The Washington Post’s reporting on a secret Chinese-Russian tunnel project is “baseless,” Beijing has declared Construction work takes place on the Crimean Bridge near Crimea, Russia, March 14, 2018 © AFP / Yuri Kochetkov

Reports of a Chinese-Russian project to build a tunnel between Crimea and the Russian mainland are “baseless,” Chinese Foreign Ministry spokesman Wang Wenbin has said. Citing Ukrainian spies, the Washington Post claimed last week that executives from both countries have met to plan the tunnel.

According to the American newspaper, “Russian and Chinese business executives with government ties” have met on several occasions since early October to discuss the project, which would see an underwater tunnel constructed under the Kerch Strait. The strait is currently traversed by the 19-kilometer-long Crimean Bridge, which has been attacked multiple times by Ukrainian forces since last February.

Emails obtained by Ukraine’s security services and handed over by “Ukrainian officials hoping to expose the project and China’s potential involvement” reveal that Chinese Railway Construction Corporation (CRCC) executives expressed their willingness to participate in the project, the Post claimed. In these emails, the executives allegedly discussed the establishment of shell companies to avoid Western sanctions.

Russia to build new railway to Crimea  Russia to build new railway to Crimea 

Asked about the allegations on Monday, Wang said that he would “not comment on the baseless reports.”

Kremlin spokesman Dmitry Peskov was equally dismissive, stating on Friday that the story “is not worth even commenting on.” Peskov added that it was not befitting of the Washington Post “to write such nonsense.”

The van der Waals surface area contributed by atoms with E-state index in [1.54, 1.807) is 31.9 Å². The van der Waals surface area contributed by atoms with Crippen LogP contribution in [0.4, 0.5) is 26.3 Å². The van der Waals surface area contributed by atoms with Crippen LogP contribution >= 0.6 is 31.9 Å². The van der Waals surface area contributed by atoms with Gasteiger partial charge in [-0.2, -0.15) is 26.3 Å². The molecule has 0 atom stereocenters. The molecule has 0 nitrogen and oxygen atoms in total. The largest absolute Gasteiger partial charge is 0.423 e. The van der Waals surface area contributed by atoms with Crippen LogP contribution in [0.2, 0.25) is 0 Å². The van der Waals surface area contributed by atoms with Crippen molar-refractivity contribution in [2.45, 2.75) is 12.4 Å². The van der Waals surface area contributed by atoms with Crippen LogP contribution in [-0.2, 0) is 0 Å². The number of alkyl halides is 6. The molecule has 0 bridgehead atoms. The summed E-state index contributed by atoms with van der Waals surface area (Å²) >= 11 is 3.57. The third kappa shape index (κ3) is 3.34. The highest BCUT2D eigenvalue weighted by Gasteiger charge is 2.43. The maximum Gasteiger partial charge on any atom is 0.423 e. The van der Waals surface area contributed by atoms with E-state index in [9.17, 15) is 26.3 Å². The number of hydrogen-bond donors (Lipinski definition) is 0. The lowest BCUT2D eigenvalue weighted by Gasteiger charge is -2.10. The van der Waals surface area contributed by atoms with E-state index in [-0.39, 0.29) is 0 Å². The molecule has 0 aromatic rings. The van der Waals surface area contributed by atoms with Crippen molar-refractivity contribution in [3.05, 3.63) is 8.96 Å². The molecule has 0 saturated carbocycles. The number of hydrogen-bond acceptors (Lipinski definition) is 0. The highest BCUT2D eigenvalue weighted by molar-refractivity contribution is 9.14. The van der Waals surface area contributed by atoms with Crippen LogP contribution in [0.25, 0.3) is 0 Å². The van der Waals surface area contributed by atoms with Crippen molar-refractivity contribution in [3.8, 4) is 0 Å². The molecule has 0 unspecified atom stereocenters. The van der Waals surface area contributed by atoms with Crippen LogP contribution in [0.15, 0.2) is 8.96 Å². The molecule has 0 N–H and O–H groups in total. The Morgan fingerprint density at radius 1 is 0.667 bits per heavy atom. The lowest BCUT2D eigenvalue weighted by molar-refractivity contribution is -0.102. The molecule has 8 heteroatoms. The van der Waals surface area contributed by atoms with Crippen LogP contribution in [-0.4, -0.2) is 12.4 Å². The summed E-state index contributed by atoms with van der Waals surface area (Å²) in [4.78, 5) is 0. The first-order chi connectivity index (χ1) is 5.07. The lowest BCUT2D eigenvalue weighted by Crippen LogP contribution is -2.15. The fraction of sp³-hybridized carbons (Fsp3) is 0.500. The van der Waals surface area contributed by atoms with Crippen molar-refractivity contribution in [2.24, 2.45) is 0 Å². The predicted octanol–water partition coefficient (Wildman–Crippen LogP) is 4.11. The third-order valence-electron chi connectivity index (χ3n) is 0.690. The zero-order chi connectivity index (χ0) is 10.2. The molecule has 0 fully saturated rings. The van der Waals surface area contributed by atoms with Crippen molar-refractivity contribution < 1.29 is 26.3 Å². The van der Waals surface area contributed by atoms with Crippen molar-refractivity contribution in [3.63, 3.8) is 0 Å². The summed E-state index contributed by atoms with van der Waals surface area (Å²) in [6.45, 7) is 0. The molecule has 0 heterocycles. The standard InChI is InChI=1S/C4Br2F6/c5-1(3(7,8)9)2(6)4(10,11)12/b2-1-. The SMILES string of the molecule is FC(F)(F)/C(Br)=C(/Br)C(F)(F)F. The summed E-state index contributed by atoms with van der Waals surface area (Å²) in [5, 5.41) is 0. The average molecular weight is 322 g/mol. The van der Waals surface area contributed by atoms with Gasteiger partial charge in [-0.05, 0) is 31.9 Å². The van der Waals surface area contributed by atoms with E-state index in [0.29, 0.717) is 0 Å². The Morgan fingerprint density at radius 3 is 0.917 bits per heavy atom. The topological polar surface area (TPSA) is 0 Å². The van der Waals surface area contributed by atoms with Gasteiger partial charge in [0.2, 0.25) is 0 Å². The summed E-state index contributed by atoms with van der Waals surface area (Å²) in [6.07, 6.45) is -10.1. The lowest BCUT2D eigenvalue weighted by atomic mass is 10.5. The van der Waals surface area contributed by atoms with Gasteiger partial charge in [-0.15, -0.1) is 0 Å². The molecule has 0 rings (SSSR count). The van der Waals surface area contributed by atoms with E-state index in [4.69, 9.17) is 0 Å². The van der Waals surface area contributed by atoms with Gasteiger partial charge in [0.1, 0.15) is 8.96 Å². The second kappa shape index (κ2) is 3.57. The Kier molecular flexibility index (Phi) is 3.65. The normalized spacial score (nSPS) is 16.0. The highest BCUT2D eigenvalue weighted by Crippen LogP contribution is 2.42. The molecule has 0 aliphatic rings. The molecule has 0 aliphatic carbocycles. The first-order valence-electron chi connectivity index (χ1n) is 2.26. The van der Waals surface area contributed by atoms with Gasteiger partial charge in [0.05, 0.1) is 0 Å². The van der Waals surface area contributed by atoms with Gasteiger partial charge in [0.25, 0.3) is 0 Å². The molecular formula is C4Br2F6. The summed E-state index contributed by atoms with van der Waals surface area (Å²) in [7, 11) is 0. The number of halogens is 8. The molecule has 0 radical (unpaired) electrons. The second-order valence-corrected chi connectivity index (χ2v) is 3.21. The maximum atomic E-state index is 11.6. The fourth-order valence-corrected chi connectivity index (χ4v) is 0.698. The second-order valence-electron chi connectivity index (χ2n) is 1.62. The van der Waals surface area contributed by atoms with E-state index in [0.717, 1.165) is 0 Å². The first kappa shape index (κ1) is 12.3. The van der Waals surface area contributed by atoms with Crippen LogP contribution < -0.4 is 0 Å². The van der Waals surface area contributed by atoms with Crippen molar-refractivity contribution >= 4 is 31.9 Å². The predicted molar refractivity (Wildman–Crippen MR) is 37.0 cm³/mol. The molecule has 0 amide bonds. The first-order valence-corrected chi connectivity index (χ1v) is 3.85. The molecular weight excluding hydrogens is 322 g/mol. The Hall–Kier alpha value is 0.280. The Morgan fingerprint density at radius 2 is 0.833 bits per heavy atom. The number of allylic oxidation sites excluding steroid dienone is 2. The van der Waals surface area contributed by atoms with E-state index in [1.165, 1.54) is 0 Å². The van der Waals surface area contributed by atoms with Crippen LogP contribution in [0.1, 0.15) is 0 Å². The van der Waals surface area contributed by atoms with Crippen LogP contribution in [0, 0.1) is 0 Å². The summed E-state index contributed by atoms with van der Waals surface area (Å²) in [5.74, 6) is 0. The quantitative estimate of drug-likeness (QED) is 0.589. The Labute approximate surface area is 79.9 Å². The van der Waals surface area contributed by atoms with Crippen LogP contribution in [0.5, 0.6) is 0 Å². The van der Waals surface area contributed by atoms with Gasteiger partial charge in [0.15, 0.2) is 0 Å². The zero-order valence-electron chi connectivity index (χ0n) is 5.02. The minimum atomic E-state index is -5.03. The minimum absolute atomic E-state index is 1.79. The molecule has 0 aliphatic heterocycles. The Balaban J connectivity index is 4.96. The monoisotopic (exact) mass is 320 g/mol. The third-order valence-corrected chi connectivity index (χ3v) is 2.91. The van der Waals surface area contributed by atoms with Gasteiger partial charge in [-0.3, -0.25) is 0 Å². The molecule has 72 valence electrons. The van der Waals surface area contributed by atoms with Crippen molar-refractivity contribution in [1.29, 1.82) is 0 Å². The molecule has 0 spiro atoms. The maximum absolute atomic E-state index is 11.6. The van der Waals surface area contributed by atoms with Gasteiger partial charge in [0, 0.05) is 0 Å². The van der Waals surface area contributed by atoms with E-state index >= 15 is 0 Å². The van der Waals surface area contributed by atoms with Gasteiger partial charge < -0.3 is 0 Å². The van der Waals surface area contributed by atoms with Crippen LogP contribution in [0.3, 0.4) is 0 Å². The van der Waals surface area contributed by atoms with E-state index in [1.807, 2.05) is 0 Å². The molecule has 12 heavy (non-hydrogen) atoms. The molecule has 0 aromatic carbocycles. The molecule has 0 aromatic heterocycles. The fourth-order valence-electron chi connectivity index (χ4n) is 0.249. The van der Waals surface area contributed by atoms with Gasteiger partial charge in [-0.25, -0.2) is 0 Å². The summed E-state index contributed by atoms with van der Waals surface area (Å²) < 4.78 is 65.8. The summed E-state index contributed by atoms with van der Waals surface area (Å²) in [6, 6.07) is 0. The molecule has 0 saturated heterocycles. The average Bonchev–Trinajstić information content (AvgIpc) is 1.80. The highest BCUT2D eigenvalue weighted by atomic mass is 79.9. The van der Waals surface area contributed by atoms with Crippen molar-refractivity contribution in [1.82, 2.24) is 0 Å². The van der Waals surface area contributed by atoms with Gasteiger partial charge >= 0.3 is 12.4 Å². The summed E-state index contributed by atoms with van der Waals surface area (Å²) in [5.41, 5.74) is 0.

Aside from exposing Chinese businessmen and officials to US and EU sanctions, the project would expose construction teams to the risk of Ukrainian attacks. The Russian military regularly intercepts attempted drone and missile strikes on the Crimean Bridge, although Kiev’s forces have managed to hit the bridge’s parallel road and rail spans on two occasions, utilizing a truck bomb last October and naval drones this July. These attacks killed a total of seven civilians.

Moreover, an engineer told the Post that such a project would likely cost more than $5 billion, and would be a “high-risk operation” in an active conflict zone.

“It would be odd that either a consortium of major [People’s Republic of China] firms or the government would support such a project,” a US official involved in sanctions policy told the Post. “The project would seem like a pretty easy target for Ukrainians to destroy.”

“There are no such plans,” Crimean regional head Sergey Aksenov wrote on Telegram on Friday, advising Western journalists not to “rush to trust Ukrainian sources, as well as the Ukrainian leadership, because, to put it mildly, there are serious doubts about their adequacy.”

“And, yes, an exclusive especially for Washington Post journalists: It’s not a tunnel that will be built, but a teleportation terminal,” he concluded. (RT)